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The Rink, Southwark Playhouse - lesser-known musical lands afresh | reviews, news & interviews

The Rink, Southwark Playhouse - lesser-known musical lands afresh

The Rink, Southwark Playhouse - lesser-known musical lands afresh

Eighties Broadway flop proves an Off West End knockout

Ah, ma: Gemma Sutton and Caroline O'Connor as daughter and mother in 'The Rink'Darren Bell

Two dynamite lead performances and the chance to savour an underappreciated score give genuine charge to The Rink, a decades-old Broadway flop that feels reborn for Southwark Playhouse. A short-lived star vehicle for Chita Rivera (who won a 1984 Tony for it) and Liza Minnelli, the musical more than survives the scaled-back if entirely impassioned approach of director Adam Lenson. It's also a great showcase for an inspired creative team - choreographer Fabian Aloise and a punchy powerhouse of a band led by musical director Joe Bunker. 

Stripped ot its starry sheen, one can appreciate anew the acting opportunities inherent in the leading roles of the gutsy, been-there-done-that Anna (Caroline O'Connor, fresh from Broadway's Anastasia) and her vagabond daughter Angela, aka Angel (Gemma Sutton, late of The Go-Between and Gypsy).The RinkAt loggerheads more or less throughout, at least until the unabashedly sentimental finish, the leads are well served by a composing team, John Kander and the late Fred Ebb, who have long put women centre-stage: think Sally Bowles, for starters, or Velma and Roxie in their Chicago. The show may not be specifically tailor-made for the strengths of its two leads, but O'Connor and Sutton land the laughs and the tears; not in a long time has an Off West End musical been on such form. (Pictured above: O'Connor, right, with Stewart Clarke as her onetime beloved, Dino.) 

Terrence McNally's none-too-subtle book suggests a sort of working-class variant on Follies: a roller rink is about to be torn down, but not before its ballsy proprietress, Anna, has it out with her wayward hippie of a daughter, who has returned to the family roost, a surprise or two in tow. Moving about in time, we flash back to Angel as a child and to the various abandonment issues felt in different ways by both women; Anna, at this point, wants to make a fresh start in a Florida condo, but not before the fractious duo let fly with some home truths, followed by the ever-salutary expression of love: a word, one senses, neither Angel nor Anna has heard enough in their lives. The RinkIf the writing tends towards the pro forma, the score provides one stirring, surging number after another, quite a few of them in this airing staged without buttons so that the songs flow easily back into the scenes from which they sprang. (And when there is a button, as on Angel's propulsive  "Colored Lights," here moved from the very start of the show to the first-act finale, it's for a reason.) Anna, not Angel, gets things going this time out, and O'Connor proves a high-kicking delight from her opening "Chief Cook and Bottle Washer" onwards: a song of self-definition that encapsulates an entire character in one easeful vocal swoop. Sutton enters not long after and gets many a revelatory anthem of her own, the two generations joining forces on the second-act opener, "The Apple Doesn't Fall", which remains vintage Kander and Ebb. (Their Lauren Bacall star vehicle, Woman of the Year, features the directly comparable "The Grass is Always Greener".)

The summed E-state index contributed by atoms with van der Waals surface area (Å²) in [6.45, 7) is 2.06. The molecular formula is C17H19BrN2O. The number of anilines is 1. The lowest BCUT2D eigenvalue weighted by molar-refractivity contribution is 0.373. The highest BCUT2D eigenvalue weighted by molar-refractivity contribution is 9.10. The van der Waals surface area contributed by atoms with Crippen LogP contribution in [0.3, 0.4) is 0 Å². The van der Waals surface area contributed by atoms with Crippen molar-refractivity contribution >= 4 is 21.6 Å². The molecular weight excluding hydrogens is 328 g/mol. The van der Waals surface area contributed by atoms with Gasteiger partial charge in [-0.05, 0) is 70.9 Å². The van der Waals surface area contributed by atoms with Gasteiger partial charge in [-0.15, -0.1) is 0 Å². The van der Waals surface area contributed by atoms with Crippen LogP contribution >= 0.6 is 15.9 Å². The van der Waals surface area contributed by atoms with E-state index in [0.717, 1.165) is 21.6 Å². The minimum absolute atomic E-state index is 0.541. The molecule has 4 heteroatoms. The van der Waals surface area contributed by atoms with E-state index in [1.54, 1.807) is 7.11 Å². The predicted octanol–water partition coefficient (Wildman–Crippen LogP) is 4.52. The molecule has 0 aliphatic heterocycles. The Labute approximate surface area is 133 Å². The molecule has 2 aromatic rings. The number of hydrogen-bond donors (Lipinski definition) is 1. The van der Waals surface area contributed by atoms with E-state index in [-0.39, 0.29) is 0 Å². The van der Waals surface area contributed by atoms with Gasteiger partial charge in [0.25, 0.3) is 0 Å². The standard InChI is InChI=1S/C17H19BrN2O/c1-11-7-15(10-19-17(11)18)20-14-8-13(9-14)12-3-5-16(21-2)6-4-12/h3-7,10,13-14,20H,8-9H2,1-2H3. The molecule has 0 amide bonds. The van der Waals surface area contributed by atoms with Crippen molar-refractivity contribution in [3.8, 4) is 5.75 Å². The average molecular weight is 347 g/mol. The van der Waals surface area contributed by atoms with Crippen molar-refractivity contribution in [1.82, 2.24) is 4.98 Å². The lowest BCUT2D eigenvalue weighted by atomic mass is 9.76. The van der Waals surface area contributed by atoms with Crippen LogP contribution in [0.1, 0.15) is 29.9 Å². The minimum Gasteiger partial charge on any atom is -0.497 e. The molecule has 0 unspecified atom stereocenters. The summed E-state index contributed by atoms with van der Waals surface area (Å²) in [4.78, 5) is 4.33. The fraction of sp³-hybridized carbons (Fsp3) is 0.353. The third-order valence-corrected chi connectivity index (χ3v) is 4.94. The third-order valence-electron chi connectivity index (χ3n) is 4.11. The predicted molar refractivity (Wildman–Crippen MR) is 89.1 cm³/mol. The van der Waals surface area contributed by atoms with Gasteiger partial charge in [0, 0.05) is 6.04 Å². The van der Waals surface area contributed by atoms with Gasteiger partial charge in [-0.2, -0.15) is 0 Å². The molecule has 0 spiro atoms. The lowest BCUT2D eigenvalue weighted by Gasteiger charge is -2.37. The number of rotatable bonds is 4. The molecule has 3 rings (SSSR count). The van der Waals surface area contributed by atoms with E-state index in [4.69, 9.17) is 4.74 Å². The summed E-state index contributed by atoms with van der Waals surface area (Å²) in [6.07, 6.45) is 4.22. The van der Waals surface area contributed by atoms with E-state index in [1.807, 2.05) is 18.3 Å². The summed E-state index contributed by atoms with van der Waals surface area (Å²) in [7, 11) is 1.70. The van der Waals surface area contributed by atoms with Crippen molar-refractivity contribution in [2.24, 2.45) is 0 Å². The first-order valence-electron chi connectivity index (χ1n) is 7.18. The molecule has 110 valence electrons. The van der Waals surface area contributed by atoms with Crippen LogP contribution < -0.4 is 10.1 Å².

The men include a silken-voiced Stewart Clarke, who manages to be both charismatic and slightly scary as the feckless Dino, and a tireless ensemble (pictured above) whose varied physiques lend a giddy sense of occasion to the rumbustious title number, in which the fellas roller-skate their way across every inch of Bec Chippendale's properly decaying set. That number alone has been reported at some performances to bring the audience to its feet, and why not? The night I attended, the lasting ovation was saved for the final bows, in acknowledgment of the shared commitment and compassion expressed toward once second-rank material that against expectation feels first-tier fresh. 

If the writing tends towards the pro forma, the score provides one stirring, surging number after another

rating

Editor Rating: 
4
Average: 4 (1 vote)

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